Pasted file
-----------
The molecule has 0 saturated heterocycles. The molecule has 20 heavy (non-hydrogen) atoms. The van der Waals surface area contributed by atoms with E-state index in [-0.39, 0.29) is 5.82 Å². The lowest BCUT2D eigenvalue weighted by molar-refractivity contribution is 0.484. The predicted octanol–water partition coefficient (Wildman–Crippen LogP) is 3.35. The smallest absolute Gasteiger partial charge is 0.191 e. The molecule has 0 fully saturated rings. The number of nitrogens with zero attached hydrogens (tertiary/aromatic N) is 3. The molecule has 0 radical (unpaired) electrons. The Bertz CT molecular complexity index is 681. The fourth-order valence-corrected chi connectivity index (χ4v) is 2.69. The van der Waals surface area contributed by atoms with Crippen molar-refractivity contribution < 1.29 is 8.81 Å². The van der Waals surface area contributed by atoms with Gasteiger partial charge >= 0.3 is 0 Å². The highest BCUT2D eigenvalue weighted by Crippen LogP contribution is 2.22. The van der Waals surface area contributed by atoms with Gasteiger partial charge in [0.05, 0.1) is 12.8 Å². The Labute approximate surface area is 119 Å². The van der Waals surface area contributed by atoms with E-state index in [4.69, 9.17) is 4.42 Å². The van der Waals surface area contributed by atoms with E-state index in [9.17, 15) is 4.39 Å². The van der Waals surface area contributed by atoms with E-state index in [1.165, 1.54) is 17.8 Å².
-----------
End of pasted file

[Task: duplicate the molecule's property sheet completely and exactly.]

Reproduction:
The molecule has 0 saturated heterocycles. The molecule has 20 heavy (non-hydrogen) atoms. The van der Waals surface area contributed by atoms with E-state index in [-0.39, 0.29) is 5.82 Å². The lowest BCUT2D eigenvalue weighted by molar-refractivity contribution is 0.484. The predicted octanol–water partition coefficient (Wildman–Crippen LogP) is 3.35. The smallest absolute Gasteiger partial charge is 0.191 e. The molecule has 0 fully saturated rings. The number of nitrogens with zero attached hydrogens (tertiary/aromatic N) is 3. The molecule has 0 radical (unpaired) electrons. The Bertz CT molecular complexity index is 681. The fourth-order valence-corrected chi connectivity index (χ4v) is 2.69. The van der Waals surface area contributed by atoms with Crippen molar-refractivity contribution < 1.29 is 8.81 Å². The van der Waals surface area contributed by atoms with Gasteiger partial charge >= 0.3 is 0 Å². The highest BCUT2D eigenvalue weighted by Crippen LogP contribution is 2.22. The van der Waals surface area contributed by atoms with Gasteiger partial charge in [0.05, 0.1) is 12.8 Å². The Labute approximate surface area is 119 Å². The van der Waals surface area contributed by atoms with E-state index in [4.69, 9.17) is 4.42 Å². The van der Waals surface area contributed by atoms with E-state index in [9.17, 15) is 4.39 Å². The van der Waals surface area contributed by atoms with E-state index in [1.165, 1.54) is 17.8 Å².